Range size patterns of New World oscine passerines (Aves): insights from differences among migratory and sedentary clades
Article first published online: 21 JUN 2013
© 2013 John Wiley & Sons Ltd
Journal of Biogeography
Volume 40, Issue 12, pages 2261–2273, December 2013
How to Cite
Morales-Castilla, I., Rodríguez, M. Á., Kaur, R., Hawkins, B. A. (2013), Range size patterns of New World oscine passerines (Aves): insights from differences among migratory and sedentary clades. Journal of Biogeography, 40: 2261–2273. doi: 10.1111/jbi.12159
- Issue published online: 20 NOV 2013
- Article first published online: 21 JUN 2013
- Manuscript Accepted: 13 MAY 2013
- Spanish Ministry of Science and Innovation. Grant Number: BES-2007-16314
- Integrated Program of IC&DT. Grant Number: 1/SAESCTN/ALENT-07-0224-FEDER-001755
- Ministry of Economy and Competitiveness of Spain. Grant Number: CGL2010-22119
- eigenvector analysis;
- evolution of migration;
- migratory species;
- niche conservatism;
- oscine passerines;
- phylogenetic eigenvector regression;
- range size variation;
- Rapoport's rule
To quantify the contributions of environment, phylogeny and geography to variation in the breeding and non-breeding geographical range sizes of oscine passerines.
Breeding range sizes were estimated for 420 species, and non-breeding ranges were estimated for 122 migratory species. Phylogenetic, environmental and geographical (spatial) eigenvectors were used to partition cross-species variation in range size. The strengths of environmental and phylogenetic signals were quantified and compared among all species, and between migratory and sedentary oscines.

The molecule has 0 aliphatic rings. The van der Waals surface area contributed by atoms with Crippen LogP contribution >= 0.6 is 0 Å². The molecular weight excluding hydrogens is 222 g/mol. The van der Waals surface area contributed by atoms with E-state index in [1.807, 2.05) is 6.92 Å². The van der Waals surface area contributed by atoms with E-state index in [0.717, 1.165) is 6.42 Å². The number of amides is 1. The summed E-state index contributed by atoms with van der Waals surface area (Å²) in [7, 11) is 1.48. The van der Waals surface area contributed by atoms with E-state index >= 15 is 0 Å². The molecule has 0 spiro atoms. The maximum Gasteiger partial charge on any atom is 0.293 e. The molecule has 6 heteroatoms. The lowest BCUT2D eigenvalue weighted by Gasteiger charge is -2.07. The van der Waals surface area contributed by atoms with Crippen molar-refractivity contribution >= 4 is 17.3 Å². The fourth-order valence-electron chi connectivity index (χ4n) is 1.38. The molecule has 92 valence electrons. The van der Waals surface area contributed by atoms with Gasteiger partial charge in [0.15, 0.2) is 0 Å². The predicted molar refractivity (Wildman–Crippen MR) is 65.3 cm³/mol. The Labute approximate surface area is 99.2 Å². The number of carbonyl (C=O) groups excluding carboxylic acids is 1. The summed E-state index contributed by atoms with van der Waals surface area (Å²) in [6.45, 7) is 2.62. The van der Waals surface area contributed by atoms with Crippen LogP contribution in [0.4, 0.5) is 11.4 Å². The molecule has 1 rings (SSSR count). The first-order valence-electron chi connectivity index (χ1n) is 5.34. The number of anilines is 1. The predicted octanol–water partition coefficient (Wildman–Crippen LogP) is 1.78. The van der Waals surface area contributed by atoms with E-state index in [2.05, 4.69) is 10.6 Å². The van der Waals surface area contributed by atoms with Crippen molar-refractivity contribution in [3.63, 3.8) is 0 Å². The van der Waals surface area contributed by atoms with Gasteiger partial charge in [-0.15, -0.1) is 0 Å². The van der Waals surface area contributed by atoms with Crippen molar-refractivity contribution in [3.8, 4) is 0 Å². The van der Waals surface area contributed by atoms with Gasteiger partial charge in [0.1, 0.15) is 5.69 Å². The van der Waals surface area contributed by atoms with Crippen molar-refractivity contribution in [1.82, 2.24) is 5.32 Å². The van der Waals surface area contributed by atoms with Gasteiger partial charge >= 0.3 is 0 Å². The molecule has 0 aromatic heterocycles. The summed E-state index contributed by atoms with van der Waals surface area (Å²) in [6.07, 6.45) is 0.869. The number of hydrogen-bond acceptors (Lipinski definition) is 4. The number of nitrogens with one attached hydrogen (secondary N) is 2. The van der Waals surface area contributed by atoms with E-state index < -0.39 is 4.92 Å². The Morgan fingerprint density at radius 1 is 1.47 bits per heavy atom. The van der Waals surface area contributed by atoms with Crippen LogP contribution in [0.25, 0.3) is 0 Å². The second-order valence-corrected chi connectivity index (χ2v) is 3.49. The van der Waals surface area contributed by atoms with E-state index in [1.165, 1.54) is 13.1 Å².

Phylogenetic, environmental and geographical structure explained most of the variation in range size, accounting for 95% of the variation in breeding range sizes of migratory birds. The three components overlapped extensively, with most variation explained by differences in environmental niches. Models for breeding ranges of migratory species contained the strongest phylogenetic, environmental and geographical signals at the species level. In contrast, models for non-breeding ranges of migratory species contained the weakest phylogenetic and environmental signals (5.7% and 65.2% of variance explained, respectively). The phylogenetic signal was consistently stronger for migratory breeding ranges than for the other groups.
Oscine range sizes contain a low to moderate phylogenetic signal that overlaps with environmental and geographical associations. The significance of phylogenetic signal suggests that the evolution of range size is not entirely labile, which is probably a result of the non-labile evolution of associated traits. Environmental, geographical and phylogenetic variables can account for most of the variance in species-level range size, with qualitatively similar patterns for migratory and sedentary species. Nonetheless, the stronger environmental and phylogenetic signals in the breeding ranges of migratory species may reflect both that migration is a phylogenetically conserved trait and that the subset of species able to breed in ‘recently’ deglaciated regions is more severely constrained by macroclimatic filtering.